Many Hindus buy religious literature to give away, because jñāna dāna, giving wisdom, is the highest giving:

Several groups in Malaysia and Mauritius gave away over 70’000 pieces of literature in a twenty-month period. Another group in the United States gave away 300’000 pieces of literature in the same period.

Many pieces of that literature changed the lives of individuals and brought them into a great fullness of soul satisfaction. An electric-shock blessing would go out from them at the peak of their fulfilment and fill the hearts of all the givers. Giving through education is a glorious fulfilment for the giver, as well as for the receiver.

Wealthy men in India will feed twenty thousand people in the hopes that one enlightened soul who was truly hungry at that time might partake of this dāna

and the śakti that arises within him at the peak of his satisfaction will prepare for the giver a better birth in his next life. This is the great spirit of anna yajña, feeding the masses.

Along with the gift comes a portion of the karma of the giver:

There was an astrologer who when given more than his due for a jyotisha consultation would always give the excess to a nearby temple, as he did not want to assume any additional karma by receiving more than the worth of his predictions.

Another wise person said, “I don’t do the antyeshṭi saṁskāra, funeral rites, because I can’t receive the dāna coming from that source of sadness. It would affect my family.”

Giving is also a way of balancing karma, of expressing gratitude for blessings received:

A devotee explained, “I cannot leave the temple without giving to the huṇḍi, offering box, according to the fullness I have received as fullness from the temple.”

A gourmet once said, “I cannot leave the restaurant until I give gratuity to the waiter equalling the satisfaction I felt from the service he gave.” This is dāna, this is giving, in a different form.

Children should be taught giving at a very young age:

They don’t yet have the ten restraints, the yamas, to worry about. They have not been corrupted by the impact of their own prārabdha karmas.

Little children, even babies, can be taught dāna —giving to the temple, to holy ones, to one another, to their parents.

They can be taught worship, recitation and, of course, contentment—told how beautiful they are when they are quiet and experiencing the joy of serenity.

Institutions should also give, according to their means, to other institutions.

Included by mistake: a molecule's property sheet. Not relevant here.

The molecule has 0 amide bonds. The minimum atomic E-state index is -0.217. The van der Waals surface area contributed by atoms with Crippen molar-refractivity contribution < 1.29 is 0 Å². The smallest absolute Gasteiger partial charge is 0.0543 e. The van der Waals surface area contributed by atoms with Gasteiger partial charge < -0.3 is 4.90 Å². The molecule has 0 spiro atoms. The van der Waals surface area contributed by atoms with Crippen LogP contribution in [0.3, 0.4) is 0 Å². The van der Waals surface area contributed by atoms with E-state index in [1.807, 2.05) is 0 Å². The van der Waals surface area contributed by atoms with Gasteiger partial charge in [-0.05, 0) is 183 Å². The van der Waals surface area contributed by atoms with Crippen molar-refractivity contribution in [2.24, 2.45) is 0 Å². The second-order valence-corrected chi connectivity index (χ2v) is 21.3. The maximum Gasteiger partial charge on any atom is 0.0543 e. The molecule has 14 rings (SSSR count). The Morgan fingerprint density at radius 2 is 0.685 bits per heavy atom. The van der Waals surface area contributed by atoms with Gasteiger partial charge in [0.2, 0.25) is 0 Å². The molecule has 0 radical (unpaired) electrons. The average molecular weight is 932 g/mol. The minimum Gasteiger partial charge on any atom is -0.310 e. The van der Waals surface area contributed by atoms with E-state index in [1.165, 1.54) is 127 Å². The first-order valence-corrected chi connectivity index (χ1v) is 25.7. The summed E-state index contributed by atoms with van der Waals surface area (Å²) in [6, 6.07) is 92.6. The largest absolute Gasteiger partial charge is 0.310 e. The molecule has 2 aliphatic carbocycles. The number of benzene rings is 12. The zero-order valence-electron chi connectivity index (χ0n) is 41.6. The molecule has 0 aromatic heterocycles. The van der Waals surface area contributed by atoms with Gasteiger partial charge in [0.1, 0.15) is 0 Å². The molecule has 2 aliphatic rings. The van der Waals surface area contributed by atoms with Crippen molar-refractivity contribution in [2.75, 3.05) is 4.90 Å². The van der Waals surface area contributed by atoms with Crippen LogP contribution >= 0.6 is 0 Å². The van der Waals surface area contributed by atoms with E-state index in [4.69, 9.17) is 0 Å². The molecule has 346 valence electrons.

How Monks Fulfil Dāna

It is very important for sādhus, sannyāsins, swamis, sādhakas, any mendicant under vows, to perform dāna:

True, they are giving all of their time, but that is fulfilment of their vrata. True, they are not giving daśamāṁśa, because they are not employed and have no income.

For them, dāna is giving the unexpected in unexpected ways—

serving tea for seven days to the tyrannical Sādhu that assisted them by causing an attack of āṇava, of personal ego, within them, in thanks to him for being the channel of their prārabdha karmas and helping them in the next step of their spiritual unfoldment.

Dāna is making an unexpected wreath of sacred leaves and flowers for one’s guru and giving it at an unexpected time. Dāna is cooking for the entire group and not just for a few or for oneself alone.

When one has reached an advanced stage on the spiritual path, in order to go further, the law requires giving back what one has been given:

Hearing oneself speak the divine teachings and being uplifted and fulfilled by filling up and uplifting others allows the budding adept to go through the next portal.

Those who have no desire to counsel others, teach or pass on what they have learned are still in the learning stages themselves, traumatically dealing with one or more of the restraints and practices.

The passing on of jñāna, wisdom, through counselling, consoling, teaching Sanātana Dharma and the only one final conclusion, monistic Śaiva Siddhānta, Advaita Īśvaravāda, is a fulfilment and completion of the cycle of learning for every monastic:

This does not mean that he mouths indiscriminately what he has been told and memorized, but rather that he uses his philosophical knowledge in a timely way according the immediate needs of the listener, for wisdom is the timely application of knowledge.

The dāna sādhana, of course, for Sādhakas, sādhus, yogis and swamis, as they have no cash, is to practice dāna in kind, physical doing,

until they are finally able to release the Sanātana Dharma from their own lips, as a natural out- growth of their spirituality, spirit, śakti, bolt-of-lightening outpouring, because they are so filled up.

Those who are filled up with the divine truths, in whom when that fullness is pressed down, compacted, locked in, it still oozes out and runs over, are those who pass on the Sanātana Dharma:

They are the catalysts not only of this adult generation, but the one before it still living, and of children and the generations yet to come.